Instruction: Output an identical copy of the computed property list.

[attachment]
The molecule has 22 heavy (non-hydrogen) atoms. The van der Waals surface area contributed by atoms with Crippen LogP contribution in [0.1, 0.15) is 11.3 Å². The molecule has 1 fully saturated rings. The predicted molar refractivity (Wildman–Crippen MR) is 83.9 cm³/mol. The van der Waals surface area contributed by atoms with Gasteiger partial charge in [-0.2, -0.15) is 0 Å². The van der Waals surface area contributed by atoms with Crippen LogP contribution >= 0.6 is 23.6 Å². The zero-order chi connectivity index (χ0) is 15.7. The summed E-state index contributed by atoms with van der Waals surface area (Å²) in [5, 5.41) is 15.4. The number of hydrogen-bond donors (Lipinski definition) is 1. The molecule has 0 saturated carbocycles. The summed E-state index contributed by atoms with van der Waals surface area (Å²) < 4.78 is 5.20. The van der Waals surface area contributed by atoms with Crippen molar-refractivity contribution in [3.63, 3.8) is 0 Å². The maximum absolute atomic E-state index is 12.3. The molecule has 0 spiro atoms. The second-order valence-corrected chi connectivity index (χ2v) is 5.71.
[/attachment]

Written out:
The molecule has 22 heavy (non-hydrogen) atoms. The van der Waals surface area contributed by atoms with Crippen LogP contribution in [0.1, 0.15) is 11.3 Å². The molecule has 1 fully saturated rings. The predicted molar refractivity (Wildman–Crippen MR) is 83.9 cm³/mol. The van der Waals surface area contributed by atoms with Gasteiger partial charge in [-0.2, -0.15) is 0 Å². The van der Waals surface area contributed by atoms with Crippen LogP contribution >= 0.6 is 23.6 Å². The zero-order chi connectivity index (χ0) is 15.7. The summed E-state index contributed by atoms with van der Waals surface area (Å²) in [5, 5.41) is 15.4. The number of hydrogen-bond donors (Lipinski definition) is 1. The molecule has 0 saturated carbocycles. The summed E-state index contributed by atoms with van der Waals surface area (Å²) < 4.78 is 5.20. The van der Waals surface area contributed by atoms with Crippen molar-refractivity contribution in [3.63, 3.8) is 0 Å². The maximum absolute atomic E-state index is 12.3. The molecule has 0 spiro atoms. The second-order valence-corrected chi connectivity index (χ2v) is 5.71.